9. An aircraft control system linking the control surface which alters the trim of the aircraft and the manually operatedrmember in the cockpit by which pilot exercises control over the control surface, said control system comprising a trim actuator connected to the control surface for moving the same, a variable ratio linkage arrangement connected between the manually operable member and the trim actuator and constructed such that changes in the ratio of the link age arrangement under flyingconditions in which the aircraft experiences a load factor cause the portion of the linkage arrangement connected to the trim actuator to shift and thereby change the position of the control surface, linkage actuator for varying the ratio of the linkage arrangement, a controller for controlling the linkage actuator, an accelerometer, a regulator spring, the accelerometer and regulator spring being connected with the controller for actuating the same and being mounted such that the forces exerted thereby act in opposition to one another, the regulator spring being further connected with the manually operable member so that the force exerted thereby on the accelerometer varies with the position of the manually operable member, the controller remaining in a non-actuating condition when the accelerometer and regulator spring are balanced against one another whereby the ratio of the linkage arrangement is not disturbed by the linkage actuator, the controller activating the linkage actuator when the inertial force exerted by the accelerometer overcomes the force exerted by the spring or vice-versa so as to cause the linkage actuator to adjust the ratio of the linkage and simultaneously shift the portion of the operable by the pilot during flight and connected with the actuating means for commanding movement of the control surface in response to movement of the manually shiftable member; and controller means operably connected between the manually shiftable member and the actuating means for causing the actuating means to move the control surface independently of the manually shiftable member such that the load factor for the aircraft remains substantially constantfor any selected position of the manually shiftable member, the controller means including an accelerometer for sensing normal accelerations of theaircraft and means for exerting a force on the accelerometer in opposition to the force exerted thereon by normal accelerations of the aircraft, the last-named means being responsive to the position of the manually shiftable member such that magnitude of the force exerted thereby on the accelerometer is dependent on and varies with the position of the manually shiftable member.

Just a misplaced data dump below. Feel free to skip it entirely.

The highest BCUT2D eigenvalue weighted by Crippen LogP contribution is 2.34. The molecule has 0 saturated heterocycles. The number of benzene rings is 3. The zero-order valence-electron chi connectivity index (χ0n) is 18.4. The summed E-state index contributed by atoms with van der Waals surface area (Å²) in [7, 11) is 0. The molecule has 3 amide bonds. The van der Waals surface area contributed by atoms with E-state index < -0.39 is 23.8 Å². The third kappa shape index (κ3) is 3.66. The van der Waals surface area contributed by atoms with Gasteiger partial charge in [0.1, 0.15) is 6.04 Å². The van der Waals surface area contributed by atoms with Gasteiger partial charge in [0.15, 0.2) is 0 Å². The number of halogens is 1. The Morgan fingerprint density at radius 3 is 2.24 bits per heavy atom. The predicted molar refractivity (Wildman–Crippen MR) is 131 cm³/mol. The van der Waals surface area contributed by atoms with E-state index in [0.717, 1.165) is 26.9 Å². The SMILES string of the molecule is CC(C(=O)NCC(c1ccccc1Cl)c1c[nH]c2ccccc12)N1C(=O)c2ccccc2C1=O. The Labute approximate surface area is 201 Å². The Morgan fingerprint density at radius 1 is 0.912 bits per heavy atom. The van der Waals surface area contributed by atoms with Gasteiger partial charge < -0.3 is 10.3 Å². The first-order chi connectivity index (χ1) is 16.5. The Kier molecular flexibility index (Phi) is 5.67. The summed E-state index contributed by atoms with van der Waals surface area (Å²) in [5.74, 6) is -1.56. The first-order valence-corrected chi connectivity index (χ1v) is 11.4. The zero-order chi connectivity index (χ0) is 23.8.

11. A control system according to claim 10 wherein the actuating means is an irreversible power actuator.

12. A control system for an aircraft having a movable control surface for varying the longitudinal attitude of the aircraft, said control system comprising: actuating means connected with the control surface to move the same upon command; a manually shiftable member operable by the pilot during flight and connected with the actuating means for commanding movement of the control surface in response to movement of the manually shiftable member; and controller means operably connected between the manually shiftable member and the actuating means, the controller means including an accelerometer for sensing normal accelerations of the aircraft and a regulator spring which exerts a force on the accelerometer in opposition to the inertial force exerted thereon by gravity and by normal accelerations of the aircraft, the force exerted on the accelerometer by the regulator spring normally varying with the position of the manually shiftable member, the controller means commanding movement of the control surface in response to normal accelerations sensed by the accelerometer and independently of the manually shiftable member such that the load factor for the aircraft remains substantially constant for any selected position of the manually shiftable member.

UNTIED STATES PATENT oii ici @ERNFECATE @F @CQRREQTWN Patent No 704 9 I Dated I Dec. 5 1972 Inventor(s) Robert B, Jenny It is certified that error appears in the above-identified patent and that said Letters Patent are hereby corrected as shown below;

Column 9, line 1, claim 5 depends on claim 4 instead of claim 5.

Column 4, line 60, "stabilator 40'" should be stabilator Signed and sealed this 10th day of July 1973.

(SEAL) Attest: V

'EDWARD M.FLETCHER,JR. ENE TEGTMEYER Attesting Officer Acting Commissioner of Patents "ORM PO-105O (10-69) USCOMM-DC 60376-5 69 11 Q GOVERNMENT PRINTING OFFICE 1959 O-366-334

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Classifications
U.S. Classification244/226
International ClassificationB64C13/24
Cooperative ClassificationB64C13/24
European ClassificationB64C13/24